Biological and technical cycles

The Ellen MacArthur Foundation has, in its own framework, separated circular economy into biological and technical loops. In the biological loop, biologically-based biodegradable raw materials obtained from nature cycle in the system. Technical cycles encompass man-made materials, substances hazardous to the environment and rare metals used for example in electronics.

Biological cycles enable the recycling of bio-based material back into the manufacturing processes and into new applications. In addition, the biogas generated in the process can be used in energy production. As per circular economic thinking, all the materials we are using are essentially only on loan from nature and eventually the biobased materials will be restored to nature. Thus, the chemical elements bound to the materials return to nature’s biochemical cycles, such as the carbon, nitrogen and phosphorus cycle. Biochemical cycles are very lengthy processes, so they are a matter of notably long time scales when compared to human life. Obtaining raw materials from nature should be at a level that would make it possible for nature to recover. The burning of fossil fuels for instance releases carbon into the atmosphere in the form of carbon dioxide substantially faster than plants are able to bind it into the soil through photosynthesis.

In other words, due to human activity, the carbon cycle is not at a level that respects nature at this moment. Similarly, intensive agricultural production is currently placing too large a burden on the environment. This will eventually cause erosion, soil impoverishment, and smaller arable land areas. The impact of these effects can be cushioned by the application of agricultural procedures imitating the natural cycle, whereby nutrients circulate efficiently. Meat production and stock breeding should be decreased, in particular, as well as the use of monocultures. This will improve biodiversity and nature’s regeneration capacity. This can be described with the term permaculture, although it is nowadays used to refer to all building where nature is respected.

The materials in the technical cycle originated from human activity and were created as raw materials for different commodities. The raw materials for the original substances was obtained from nature, however, through processing they have acquired such a form that they can no longer be returned into nature. These substances should circulate as efficiently as possible, to limit the amount of new raw materials being collected from nature. For example, nowadays rare metals are being extracted from electronics dumped in landfills. It would be preferable for these metals to circulate without ever ending up in landfills. Technical materials can be reused directly or they can be processed further and turned into raw materials. The key is, however, to separate technological cycles from nature in order to avoid problem, such as the entire biosphere becoming polluted with microplastics.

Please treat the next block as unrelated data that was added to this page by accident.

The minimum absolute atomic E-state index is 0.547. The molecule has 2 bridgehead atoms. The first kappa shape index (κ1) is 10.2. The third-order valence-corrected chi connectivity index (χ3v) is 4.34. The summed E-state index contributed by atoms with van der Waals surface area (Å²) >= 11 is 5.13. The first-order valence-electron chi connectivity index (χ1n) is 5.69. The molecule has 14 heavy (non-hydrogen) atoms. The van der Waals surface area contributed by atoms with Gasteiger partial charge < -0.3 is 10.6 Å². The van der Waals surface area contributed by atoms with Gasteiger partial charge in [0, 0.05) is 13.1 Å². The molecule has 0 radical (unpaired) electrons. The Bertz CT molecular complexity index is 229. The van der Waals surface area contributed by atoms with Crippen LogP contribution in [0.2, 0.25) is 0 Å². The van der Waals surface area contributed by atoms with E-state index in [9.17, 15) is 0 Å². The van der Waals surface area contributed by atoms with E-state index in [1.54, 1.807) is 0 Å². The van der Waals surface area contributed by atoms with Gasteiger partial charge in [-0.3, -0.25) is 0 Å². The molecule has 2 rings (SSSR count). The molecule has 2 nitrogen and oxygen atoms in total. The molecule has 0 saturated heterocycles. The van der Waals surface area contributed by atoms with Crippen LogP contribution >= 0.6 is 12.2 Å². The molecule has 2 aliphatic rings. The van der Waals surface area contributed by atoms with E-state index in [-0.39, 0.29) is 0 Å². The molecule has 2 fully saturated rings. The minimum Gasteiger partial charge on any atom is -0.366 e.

The cycles must not mix, in order to prevent the production of mixed waste. Materials associated with the cycles can, if needed, be combined in the production of commodities. Commodities consisting of mixed materials can circulate within the production economy, as long as they are repairable or reusable as they are. When a product is no longer being used, the materials used in its manufacturing should be recycled, instead of throwing away the product and producing waste as a result. At this stage, the materials used in the product must be separated correctly in order to direct them to the right cycles. This is an example of the so called cradle to cradle model, according to which these questions have already been considered when planning the manufacturing of the product.

One example of this type of product are Valio’s yoghurt pots, where the amount of plastic has been reduced by printing the product description on a thin layer of paperboard covering the pot. The plastic and the paperboard are not, however, attached together, but they can be separated and recycled accordingly: the paperboard to the biological cycles and the plastic to the technical cycles. These are the types of innovations that are needed in circular economy. Additionally, invention-making can streamline the internal cycle of commodities, decrease the amount of technical materials ending up in nature, and improve technological cycles.